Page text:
Miss Manners tells us to avoid religion and politics in polite conversation. But the gloves are off in the letters section of this newspaper, where the link between God and government is the favorite subject of habitual letter writers. Depending on the individual's reading of the Bible and the Constitution, we live in either a Christian nation, assailed by the godless left, or a secular one, threatened by the religious right.
A local church leader weighed in on the God gap last month, writing, "We're out of our pews now, and we're coming in love to you at the polls ... to propose for conversion to God and peace in the heart." His name and denomination are not important. An Internet search of his homilies reveals the pastor's path from the pews to the polls.
Here's a sample of direct quotes taken from sermons he gave a month after the 2008 presidential election and a month before the midterms two years later: "Socialism is our god, and Obama is his prophet ... Jesus came to save us from abortion, homosexual lust, socialism, liberalism. ... We can establish the Kingdom of God here in the U.S. and still respect our Constitution. ... That means we exclude abortion, exclude gender confusion, exclude some people from marrying because they don't want to marry someone of the opposite gender ... and if we're the majority we have the right to do so, and we say no, the minority doesn't have the right to impose itself upon us."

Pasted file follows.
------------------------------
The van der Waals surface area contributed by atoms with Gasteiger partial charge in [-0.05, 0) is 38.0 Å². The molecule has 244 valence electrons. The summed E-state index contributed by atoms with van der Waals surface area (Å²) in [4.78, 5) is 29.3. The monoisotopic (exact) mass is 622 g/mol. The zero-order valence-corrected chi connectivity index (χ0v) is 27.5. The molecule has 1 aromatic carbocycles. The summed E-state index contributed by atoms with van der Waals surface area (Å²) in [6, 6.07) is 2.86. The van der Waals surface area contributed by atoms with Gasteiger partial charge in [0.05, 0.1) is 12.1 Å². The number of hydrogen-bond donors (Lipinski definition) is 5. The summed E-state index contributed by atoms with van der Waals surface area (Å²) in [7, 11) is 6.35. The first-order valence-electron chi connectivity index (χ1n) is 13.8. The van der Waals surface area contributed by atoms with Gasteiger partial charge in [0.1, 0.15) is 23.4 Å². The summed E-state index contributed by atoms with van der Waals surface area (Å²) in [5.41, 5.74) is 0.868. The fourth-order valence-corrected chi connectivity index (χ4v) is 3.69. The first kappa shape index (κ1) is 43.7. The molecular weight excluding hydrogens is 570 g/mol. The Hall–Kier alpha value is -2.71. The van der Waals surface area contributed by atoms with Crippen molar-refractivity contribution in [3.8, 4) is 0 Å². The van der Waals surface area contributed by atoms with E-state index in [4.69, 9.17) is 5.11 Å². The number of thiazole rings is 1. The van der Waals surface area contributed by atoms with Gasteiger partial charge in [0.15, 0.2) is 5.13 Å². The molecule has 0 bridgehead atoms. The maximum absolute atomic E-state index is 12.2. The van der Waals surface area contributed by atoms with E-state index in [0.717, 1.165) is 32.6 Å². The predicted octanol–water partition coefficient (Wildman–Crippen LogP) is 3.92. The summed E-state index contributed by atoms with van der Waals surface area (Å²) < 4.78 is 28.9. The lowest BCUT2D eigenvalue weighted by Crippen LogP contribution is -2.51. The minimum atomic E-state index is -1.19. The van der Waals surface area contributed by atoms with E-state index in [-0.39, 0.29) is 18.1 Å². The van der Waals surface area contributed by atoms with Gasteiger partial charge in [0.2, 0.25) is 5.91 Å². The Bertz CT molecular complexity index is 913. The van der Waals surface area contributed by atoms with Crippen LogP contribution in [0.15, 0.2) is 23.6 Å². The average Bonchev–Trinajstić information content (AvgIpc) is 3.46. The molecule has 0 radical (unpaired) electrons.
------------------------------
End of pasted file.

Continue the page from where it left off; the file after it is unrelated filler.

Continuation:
During my entire Catholic education, from elementary school through college, I'd never heard of Jesus' plan to save us from turning gay, liberal or socialist, or that majority rule trumps minority rights.
In a recently published essay, "God and Caesar in America," based on their 2010 book, "American Grace: How Religion Divides and Unites Us," a couple of university professors explained why mixing religion and politics is bad for both.
David E. Campbell of the University of Notre Dame, and Harvard professor Robert D. Putnam tracked the changing religious and political views of separate age groups from 2006 to 2011. They found "religion" to those in their 20s "means, 'Republican,' 'intolerant,' and 'homophobic.' Since those traits do not represent their views, they do not see themselves ---- or wish to be seen by their peers ---- as religious."
The researchers concluded, "All sides ---- progressive and conservative, religious and secular ---- should be concerned that placing a partisan label on religion has hurt the ability of religious leaders to summon moral arguments on behalf of causes that transcend left and right."
Before the pastor and his flock head to the polls, maybe they should think about what they're leaving behind in the pews.